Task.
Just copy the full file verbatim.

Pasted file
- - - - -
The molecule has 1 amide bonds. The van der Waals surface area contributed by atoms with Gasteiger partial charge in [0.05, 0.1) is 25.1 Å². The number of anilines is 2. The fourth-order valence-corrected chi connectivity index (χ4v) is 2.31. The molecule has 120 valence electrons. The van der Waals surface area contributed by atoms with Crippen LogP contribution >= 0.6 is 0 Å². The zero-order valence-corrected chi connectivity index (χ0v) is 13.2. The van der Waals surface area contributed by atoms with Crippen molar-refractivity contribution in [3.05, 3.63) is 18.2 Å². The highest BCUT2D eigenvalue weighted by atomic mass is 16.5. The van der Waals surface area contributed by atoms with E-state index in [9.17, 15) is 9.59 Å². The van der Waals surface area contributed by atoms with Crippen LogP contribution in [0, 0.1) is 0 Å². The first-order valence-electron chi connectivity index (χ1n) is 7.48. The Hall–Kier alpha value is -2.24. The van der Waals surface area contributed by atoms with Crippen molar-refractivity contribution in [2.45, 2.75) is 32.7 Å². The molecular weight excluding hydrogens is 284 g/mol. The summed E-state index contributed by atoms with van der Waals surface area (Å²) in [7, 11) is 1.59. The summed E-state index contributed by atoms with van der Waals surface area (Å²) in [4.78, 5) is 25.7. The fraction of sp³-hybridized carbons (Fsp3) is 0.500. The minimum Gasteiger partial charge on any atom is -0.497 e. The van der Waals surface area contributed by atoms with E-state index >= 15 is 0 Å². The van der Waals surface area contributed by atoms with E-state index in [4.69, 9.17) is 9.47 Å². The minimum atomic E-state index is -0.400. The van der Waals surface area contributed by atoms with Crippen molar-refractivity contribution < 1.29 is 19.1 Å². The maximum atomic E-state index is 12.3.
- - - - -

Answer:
The molecule has 1 amide bonds. The van der Waals surface area contributed by atoms with Gasteiger partial charge in [0.05, 0.1) is 25.1 Å². The number of anilines is 2. The fourth-order valence-corrected chi connectivity index (χ4v) is 2.31. The molecule has 120 valence electrons. The van der Waals surface area contributed by atoms with Crippen LogP contribution >= 0.6 is 0 Å². The zero-order valence-corrected chi connectivity index (χ0v) is 13.2. The van der Waals surface area contributed by atoms with Crippen molar-refractivity contribution in [3.05, 3.63) is 18.2 Å². The highest BCUT2D eigenvalue weighted by atomic mass is 16.5. The van der Waals surface area contributed by atoms with E-state index in [9.17, 15) is 9.59 Å². The van der Waals surface area contributed by atoms with Crippen LogP contribution in [0, 0.1) is 0 Å². The first-order valence-electron chi connectivity index (χ1n) is 7.48. The Hall–Kier alpha value is -2.24. The van der Waals surface area contributed by atoms with Crippen molar-refractivity contribution in [2.45, 2.75) is 32.7 Å². The molecular weight excluding hydrogens is 284 g/mol. The summed E-state index contributed by atoms with van der Waals surface area (Å²) in [7, 11) is 1.59. The summed E-state index contributed by atoms with van der Waals surface area (Å²) in [4.78, 5) is 25.7. The fraction of sp³-hybridized carbons (Fsp3) is 0.500. The minimum Gasteiger partial charge on any atom is -0.497 e. The van der Waals surface area contributed by atoms with E-state index >= 15 is 0 Å². The van der Waals surface area contributed by atoms with E-state index in [4.69, 9.17) is 9.47 Å². The minimum atomic E-state index is -0.400. The van der Waals surface area contributed by atoms with Crippen molar-refractivity contribution < 1.29 is 19.1 Å². The maximum atomic E-state index is 12.3.